Here is a great introductory article on the nuts and bolts of IPTV technology. Why is this important or relevant to local? The architecture of IPTV systems will allow for a two way street of communication between users and servers � much like the IP architecture of the web � which makes it much more interactive than television today as we know it. And that interactivity or �pull� of information and content will enable the geographic and contextually relevant advertising opportunities that we�ve seen flourish on the web.

From the article;

This speaks to the basic difference between IPTV and the QAM system that has dominated cable and satellite TV to date. With QAM, all channels are sent into the home, where the set-top box or boxes decide which channel to watch.

�If 250 channels are being broadcast into your home,� Graczyk said, "the set-top ignores the 249 you're not watching and displays the one you are. But those extra 249 take up a huge amount of bandwidth."

With IPTV, each set-top box in the home sends a request to a server located at the service provider, and the server sends back just the channel requested. Regardless of the number of channels available, even if many are HD, the amount of capacity into the home need only be enough to handle one channel per set-top box plus enough for data and voice.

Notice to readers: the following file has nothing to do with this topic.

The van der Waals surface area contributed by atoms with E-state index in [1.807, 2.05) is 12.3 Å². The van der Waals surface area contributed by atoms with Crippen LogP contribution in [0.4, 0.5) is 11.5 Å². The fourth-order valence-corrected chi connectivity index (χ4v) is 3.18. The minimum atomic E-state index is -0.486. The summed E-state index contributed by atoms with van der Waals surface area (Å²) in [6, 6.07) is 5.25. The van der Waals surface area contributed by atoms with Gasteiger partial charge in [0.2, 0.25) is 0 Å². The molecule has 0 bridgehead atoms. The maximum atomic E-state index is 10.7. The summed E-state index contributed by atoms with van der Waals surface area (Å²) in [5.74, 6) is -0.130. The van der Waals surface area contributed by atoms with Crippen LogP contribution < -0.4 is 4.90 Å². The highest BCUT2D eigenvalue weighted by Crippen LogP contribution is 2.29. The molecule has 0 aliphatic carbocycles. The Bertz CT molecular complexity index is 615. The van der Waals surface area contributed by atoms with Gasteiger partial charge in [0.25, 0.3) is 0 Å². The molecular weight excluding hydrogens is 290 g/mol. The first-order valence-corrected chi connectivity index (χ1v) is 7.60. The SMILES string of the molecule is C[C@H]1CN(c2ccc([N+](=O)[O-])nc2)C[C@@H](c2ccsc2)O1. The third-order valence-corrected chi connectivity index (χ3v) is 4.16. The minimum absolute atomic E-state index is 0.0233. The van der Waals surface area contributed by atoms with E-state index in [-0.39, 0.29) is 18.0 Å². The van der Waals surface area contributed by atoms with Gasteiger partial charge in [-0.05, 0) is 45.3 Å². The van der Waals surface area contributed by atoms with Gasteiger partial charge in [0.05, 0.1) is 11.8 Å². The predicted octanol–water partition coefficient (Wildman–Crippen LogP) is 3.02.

One channel being called up at a time - instead of 250 channels always available to channel surf - is technically much like the way we web surf. Each time a channel is chosen, the server knows it. How service providers of IPTV systems (mostly telcos) use this valuable information to serve up contextually relevant ads (or partner with those who can) is the question. How the fragmented universe of local and small businesses will be addressed by a sales channel is also an important question. As we�ve said in the past, telco-owned directory businesses could utilize existing feet on the street to do the heavy lifting, and offer IPTV to SMEs as part of a cross platform sales strategy. The ability or willingness of SME's to create video ads (creative, rather than directional) will also be an important area to address, which is why Spot Runner is so intriguing.